Breakdown of Kidney and Ureteral Stones Using Extracorporeal Shock Wave Lithotripsy in Zakho City


In the present study, investigation of extracorporeal shock wave lithotripsy in Zakho City for breakdown kidney and ureteral stones has been carried out. The data were collected from the center of breakdown kidney stones in Zakho hospital. A total of 34 patients (25 male and 9 female) of ages ranged from 20 - 60 years were treated with ESWL. The patient harboring 24 renal stones and 10 ureteral stones of size ranged from 7 to 23 mm of almost patients are 8 mm and composed of calcium oxalate. The study has been conducted taking in to consideration the parameters (type, sizes, composition and location of stone as well as region and ages of patients, also power, number of shock wave and session). The results show that the number of shock wave decreases nearly exponentially with the ages of patients for calcium oxalate stone of size 8 mm under constant power 4 watt while it tends to increase according to increasing stones size for the patients of ages 20 - 30 years. The size of calcium oxalate stones decreases nearly exponentially with the patients’ ages for workers in Zakho city. Also for same size 8 mm of (calcium, phosphate, and oxalate) stones and different regions of zakho city, the number of shock waves decreases according to increasing ages of patients. Contrary to that for certain size of stones 8 mm, the number of shock wave starts to increase from uric acid to maximum value for calcium oxalate stone for the adult patients of age’s 22 up to 30 years. However for elders ages 30 - 60 years and different regions, the size of renal and ureteric stones increases from the minimum value for calcium, phosphate, oxalate to maximum value for calcium oxalate stone only. Uric acid stone requires minimum power to break, while the calcium oxalate needs maximum power to fragment due to its hardness composition. Later number of session of shock wave required for crushing each stones size increases according to increasing its size while its variation due to enhancing patients ages for calcium oxalate of size 8 mm results in nearly a decreasing exponential behavior.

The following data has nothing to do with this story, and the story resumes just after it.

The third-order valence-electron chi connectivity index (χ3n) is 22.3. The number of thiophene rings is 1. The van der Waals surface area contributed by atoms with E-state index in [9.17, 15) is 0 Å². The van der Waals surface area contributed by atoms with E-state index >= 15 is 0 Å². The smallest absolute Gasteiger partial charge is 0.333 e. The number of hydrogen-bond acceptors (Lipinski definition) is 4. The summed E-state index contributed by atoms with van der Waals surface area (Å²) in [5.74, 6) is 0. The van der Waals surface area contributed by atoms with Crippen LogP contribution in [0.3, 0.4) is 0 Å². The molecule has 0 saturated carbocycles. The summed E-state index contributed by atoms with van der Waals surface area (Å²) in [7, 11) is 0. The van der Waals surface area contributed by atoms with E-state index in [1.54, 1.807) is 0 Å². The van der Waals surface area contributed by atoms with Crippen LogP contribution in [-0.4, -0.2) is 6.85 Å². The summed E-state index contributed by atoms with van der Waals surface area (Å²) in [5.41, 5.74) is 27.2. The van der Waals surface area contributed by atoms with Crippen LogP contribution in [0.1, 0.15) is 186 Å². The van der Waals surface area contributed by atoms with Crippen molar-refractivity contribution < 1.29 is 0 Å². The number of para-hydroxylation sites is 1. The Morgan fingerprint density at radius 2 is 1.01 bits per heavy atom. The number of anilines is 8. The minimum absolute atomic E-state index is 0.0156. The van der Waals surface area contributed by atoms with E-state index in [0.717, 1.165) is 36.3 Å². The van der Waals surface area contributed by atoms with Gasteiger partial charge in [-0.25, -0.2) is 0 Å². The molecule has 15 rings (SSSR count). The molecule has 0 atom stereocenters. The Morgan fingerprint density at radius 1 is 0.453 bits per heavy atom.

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Al-Hakary, S. (2015) Breakdown of Kidney and Ureteral Stones Using Extracorporeal Shock Wave Lithotripsy in Zakho City. Journal of Modern Physics, 6, 869-877. doi: 10.4236/jmp.2015.67091.

Conflicts of Interest

The authors declare no conflicts of interest.


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